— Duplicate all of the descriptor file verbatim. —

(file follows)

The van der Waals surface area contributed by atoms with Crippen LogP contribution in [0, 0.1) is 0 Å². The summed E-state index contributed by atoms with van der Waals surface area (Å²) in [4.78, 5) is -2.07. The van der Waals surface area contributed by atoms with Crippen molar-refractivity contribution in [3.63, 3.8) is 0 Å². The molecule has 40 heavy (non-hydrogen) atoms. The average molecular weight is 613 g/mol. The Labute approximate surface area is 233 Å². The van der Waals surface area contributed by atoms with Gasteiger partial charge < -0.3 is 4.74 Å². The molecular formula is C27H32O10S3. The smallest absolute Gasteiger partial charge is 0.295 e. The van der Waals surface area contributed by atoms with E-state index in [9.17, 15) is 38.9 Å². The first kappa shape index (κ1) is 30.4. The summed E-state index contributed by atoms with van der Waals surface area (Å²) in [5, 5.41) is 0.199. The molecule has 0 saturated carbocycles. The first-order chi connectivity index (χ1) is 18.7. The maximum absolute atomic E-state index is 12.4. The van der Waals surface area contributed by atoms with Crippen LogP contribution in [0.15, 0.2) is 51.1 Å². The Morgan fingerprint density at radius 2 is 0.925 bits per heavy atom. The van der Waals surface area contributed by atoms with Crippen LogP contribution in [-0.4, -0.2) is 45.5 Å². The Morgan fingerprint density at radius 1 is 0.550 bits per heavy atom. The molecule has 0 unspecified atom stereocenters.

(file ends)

The van der Waals surface area contributed by atoms with Crippen LogP contribution in [0, 0.1) is 0 Å². The summed E-state index contributed by atoms with van der Waals surface area (Å²) in [4.78, 5) is -2.07. The van der Waals surface area contributed by atoms with Crippen molar-refractivity contribution in [3.63, 3.8) is 0 Å². The molecule has 40 heavy (non-hydrogen) atoms. The average molecular weight is 613 g/mol. The Labute approximate surface area is 233 Å². The van der Waals surface area contributed by atoms with Gasteiger partial charge < -0.3 is 4.74 Å². The molecular formula is C27H32O10S3. The smallest absolute Gasteiger partial charge is 0.295 e. The van der Waals surface area contributed by atoms with E-state index in [9.17, 15) is 38.9 Å². The first kappa shape index (κ1) is 30.4. The summed E-state index contributed by atoms with van der Waals surface area (Å²) in [5, 5.41) is 0.199. The molecule has 0 saturated carbocycles. The first-order chi connectivity index (χ1) is 18.7. The maximum absolute atomic E-state index is 12.4. The van der Waals surface area contributed by atoms with Crippen LogP contribution in [0.15, 0.2) is 51.1 Å². The Morgan fingerprint density at radius 2 is 0.925 bits per heavy atom. The van der Waals surface area contributed by atoms with Crippen LogP contribution in [-0.4, -0.2) is 45.5 Å². The Morgan fingerprint density at radius 1 is 0.550 bits per heavy atom. The molecule has 0 unspecified atom stereocenters.